Flooding is a natural disaster that affects people in all states across the country. Unfortunately, even a small amount of water damage can decrease the value of your home and ruin your belongings. But you can take preventative action by signing up for flood insurance.
The average annual premium for flood insurance is $707, according to the National Flood Insurance Program(NFIP). But that number may be skewed downward due to premiums for low-risk flood zones.
Here’s a closer look at the ins and outs of flood insurance and how you can minimize the costs.
What is flood insurance?
According to FEMA, a flood is a temporary situation in which a minimum of two acres of land (which is normally dry) and two properties are partially or completely covered in water. The water must have come from:
- An overflow of tidal or inland waters.
- A rapid and unusual runoff or accumulation of surface waters due to any cause.
- The collapse of land along the shore of a body of water due to erosion from excess water or erosion.
If your home or belongings are damaged due to flooding, a flood insurance policy is designed to reimburse you so you can recover from the loss.
What does flood insurance cover?
With flood insurance, you can choose whether you want coverage for your home’s structure, for the contents inside your home, or both. Here’s what the coverage types usually include:
Coverage for your home’s structure
Structure flood insurance covers your home’s structure and its foundation. It also covers items which are permanently installed in the house such as the plumbing and electrical systems.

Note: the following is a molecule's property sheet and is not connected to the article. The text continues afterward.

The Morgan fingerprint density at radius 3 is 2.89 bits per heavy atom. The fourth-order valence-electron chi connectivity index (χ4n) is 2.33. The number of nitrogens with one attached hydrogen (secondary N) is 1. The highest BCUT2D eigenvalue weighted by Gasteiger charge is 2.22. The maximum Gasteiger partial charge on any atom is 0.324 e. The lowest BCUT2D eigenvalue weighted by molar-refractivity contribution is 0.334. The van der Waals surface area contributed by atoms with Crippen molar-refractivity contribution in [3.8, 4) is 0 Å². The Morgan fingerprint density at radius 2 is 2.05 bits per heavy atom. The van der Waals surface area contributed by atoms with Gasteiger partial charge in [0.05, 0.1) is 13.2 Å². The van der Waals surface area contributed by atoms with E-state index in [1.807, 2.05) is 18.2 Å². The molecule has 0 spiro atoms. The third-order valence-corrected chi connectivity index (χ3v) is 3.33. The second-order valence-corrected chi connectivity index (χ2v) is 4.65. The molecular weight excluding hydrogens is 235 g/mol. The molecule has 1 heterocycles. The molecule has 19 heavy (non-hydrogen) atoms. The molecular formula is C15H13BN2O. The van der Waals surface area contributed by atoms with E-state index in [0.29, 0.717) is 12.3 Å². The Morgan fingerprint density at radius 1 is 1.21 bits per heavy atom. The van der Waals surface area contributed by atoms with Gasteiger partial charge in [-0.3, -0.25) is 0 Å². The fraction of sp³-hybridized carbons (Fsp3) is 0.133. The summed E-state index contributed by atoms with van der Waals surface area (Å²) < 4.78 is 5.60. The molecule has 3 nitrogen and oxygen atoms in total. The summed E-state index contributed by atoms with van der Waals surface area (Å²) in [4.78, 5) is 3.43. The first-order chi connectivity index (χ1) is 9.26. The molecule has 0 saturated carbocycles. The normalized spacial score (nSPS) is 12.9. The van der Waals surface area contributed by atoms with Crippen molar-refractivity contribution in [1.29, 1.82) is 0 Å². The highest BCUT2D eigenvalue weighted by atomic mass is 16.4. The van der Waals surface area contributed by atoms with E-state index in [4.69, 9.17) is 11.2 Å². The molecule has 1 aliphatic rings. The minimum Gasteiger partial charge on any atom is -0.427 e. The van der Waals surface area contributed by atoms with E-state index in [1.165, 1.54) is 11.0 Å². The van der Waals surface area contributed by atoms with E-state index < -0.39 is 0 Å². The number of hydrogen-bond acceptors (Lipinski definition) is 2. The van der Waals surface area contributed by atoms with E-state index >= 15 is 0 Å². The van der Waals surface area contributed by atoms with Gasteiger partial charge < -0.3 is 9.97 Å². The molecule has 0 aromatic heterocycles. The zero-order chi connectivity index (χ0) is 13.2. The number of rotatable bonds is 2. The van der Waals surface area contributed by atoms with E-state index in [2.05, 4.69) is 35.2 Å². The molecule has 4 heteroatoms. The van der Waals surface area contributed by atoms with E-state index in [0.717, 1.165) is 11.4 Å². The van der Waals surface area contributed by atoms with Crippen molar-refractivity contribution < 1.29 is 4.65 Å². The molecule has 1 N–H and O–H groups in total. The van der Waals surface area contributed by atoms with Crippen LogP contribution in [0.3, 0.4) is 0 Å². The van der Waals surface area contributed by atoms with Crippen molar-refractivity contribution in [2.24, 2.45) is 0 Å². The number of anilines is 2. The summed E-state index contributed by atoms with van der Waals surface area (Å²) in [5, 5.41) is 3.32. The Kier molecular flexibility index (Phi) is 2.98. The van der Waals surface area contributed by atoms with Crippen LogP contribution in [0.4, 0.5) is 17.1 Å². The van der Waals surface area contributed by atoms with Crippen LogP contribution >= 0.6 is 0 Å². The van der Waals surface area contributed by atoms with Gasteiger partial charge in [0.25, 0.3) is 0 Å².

Additionally, your water heater, flooring, drywall, sheathing, heating and air conditioning (HVAC) system, and a detached garage are usually covered. However, other detached buildings will require a separate policy.
Coverage for your belongings
A policy with coverage for your belongings will reimburse you for the loss of your property that is not part of your house.
Examples of qualifying belongings include curtains, blinds, electronics, window A/C units, clothing, select valuables, and furniture.
What doesn’t flood insurance cover?
What can’t you get coverage for? Flood insurance does not cover lost or damaged money, precious metals, vehicles, property outside of your home, basements, septic systems, or crawl spaces. Be sure to check your policy for any specific exemptions as they will vary from one provider to the next.
Do I need flood insurance?
Flood insurance can help to protect your home against the most common and costly natural disaster in the U.S. Floods cause millions of dollars in damage each year. Renters and homeowners insurance policies do not cover damage due to flooding so a separate policy is needed.
While you may not live in a flood zone, FEMA reports that more than 20% of flood claims are from areas that are not high risk. Further, all 50 states have had flash floods over the past five years. Flood insurance premiums are more affordable in areas with a low risk and can make the difference between financial devastation and recovery if a flood occurs. The peace of mind is often worth the investment.
Further, flood insurance is required by some lenders on mortgaged properties, especially those in high-risk areas.